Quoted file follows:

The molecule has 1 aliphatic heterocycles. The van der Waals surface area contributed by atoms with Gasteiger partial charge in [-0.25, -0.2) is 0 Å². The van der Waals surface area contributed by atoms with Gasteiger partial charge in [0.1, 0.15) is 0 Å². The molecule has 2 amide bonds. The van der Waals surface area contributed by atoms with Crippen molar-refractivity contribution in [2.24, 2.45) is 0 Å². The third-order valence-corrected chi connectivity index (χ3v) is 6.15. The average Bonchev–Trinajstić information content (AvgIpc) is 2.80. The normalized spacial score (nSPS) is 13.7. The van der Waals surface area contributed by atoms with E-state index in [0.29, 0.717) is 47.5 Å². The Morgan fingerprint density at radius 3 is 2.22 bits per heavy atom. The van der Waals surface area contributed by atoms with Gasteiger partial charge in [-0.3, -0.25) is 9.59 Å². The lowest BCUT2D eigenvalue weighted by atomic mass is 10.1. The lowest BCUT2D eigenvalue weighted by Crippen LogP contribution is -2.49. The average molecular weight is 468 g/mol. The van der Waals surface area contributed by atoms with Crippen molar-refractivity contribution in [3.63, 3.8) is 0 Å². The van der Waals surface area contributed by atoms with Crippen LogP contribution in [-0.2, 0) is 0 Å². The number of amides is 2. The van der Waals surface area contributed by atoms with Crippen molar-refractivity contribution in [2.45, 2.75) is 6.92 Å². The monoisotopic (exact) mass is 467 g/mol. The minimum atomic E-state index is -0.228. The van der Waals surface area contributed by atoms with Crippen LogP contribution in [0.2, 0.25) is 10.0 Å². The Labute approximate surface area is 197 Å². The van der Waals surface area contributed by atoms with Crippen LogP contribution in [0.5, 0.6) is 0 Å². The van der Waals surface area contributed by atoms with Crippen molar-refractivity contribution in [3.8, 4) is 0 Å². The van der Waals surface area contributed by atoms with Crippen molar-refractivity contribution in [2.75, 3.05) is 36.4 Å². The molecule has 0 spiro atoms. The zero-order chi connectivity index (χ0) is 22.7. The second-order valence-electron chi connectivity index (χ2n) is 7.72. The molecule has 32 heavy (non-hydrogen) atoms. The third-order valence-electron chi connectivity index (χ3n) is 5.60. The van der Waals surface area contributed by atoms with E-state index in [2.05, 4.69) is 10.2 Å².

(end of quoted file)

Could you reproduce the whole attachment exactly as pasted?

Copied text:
The molecule has 1 aliphatic heterocycles. The van der Waals surface area contributed by atoms with Gasteiger partial charge in [-0.25, -0.2) is 0 Å². The van der Waals surface area contributed by atoms with Gasteiger partial charge in [0.1, 0.15) is 0 Å². The molecule has 2 amide bonds. The van der Waals surface area contributed by atoms with Crippen molar-refractivity contribution in [2.24, 2.45) is 0 Å². The third-order valence-corrected chi connectivity index (χ3v) is 6.15. The average Bonchev–Trinajstić information content (AvgIpc) is 2.80. The normalized spacial score (nSPS) is 13.7. The van der Waals surface area contributed by atoms with E-state index in [0.29, 0.717) is 47.5 Å². The Morgan fingerprint density at radius 3 is 2.22 bits per heavy atom. The van der Waals surface area contributed by atoms with Gasteiger partial charge in [-0.3, -0.25) is 9.59 Å². The lowest BCUT2D eigenvalue weighted by atomic mass is 10.1. The lowest BCUT2D eigenvalue weighted by Crippen LogP contribution is -2.49. The average molecular weight is 468 g/mol. The van der Waals surface area contributed by atoms with Crippen molar-refractivity contribution in [3.63, 3.8) is 0 Å². The van der Waals surface area contributed by atoms with Crippen LogP contribution in [-0.2, 0) is 0 Å². The number of amides is 2. The van der Waals surface area contributed by atoms with Crippen molar-refractivity contribution in [2.45, 2.75) is 6.92 Å². The monoisotopic (exact) mass is 467 g/mol. The minimum atomic E-state index is -0.228. The van der Waals surface area contributed by atoms with Crippen LogP contribution in [0.2, 0.25) is 10.0 Å². The Labute approximate surface area is 197 Å². The van der Waals surface area contributed by atoms with Crippen LogP contribution in [0.5, 0.6) is 0 Å². The van der Waals surface area contributed by atoms with Crippen molar-refractivity contribution in [3.8, 4) is 0 Å². The van der Waals surface area contributed by atoms with Crippen molar-refractivity contribution in [2.75, 3.05) is 36.4 Å². The molecule has 0 spiro atoms. The zero-order chi connectivity index (χ0) is 22.7. The second-order valence-electron chi connectivity index (χ2n) is 7.72. The molecule has 32 heavy (non-hydrogen) atoms. The third-order valence-electron chi connectivity index (χ3n) is 5.60. The van der Waals surface area contributed by atoms with E-state index in [2.05, 4.69) is 10.2 Å².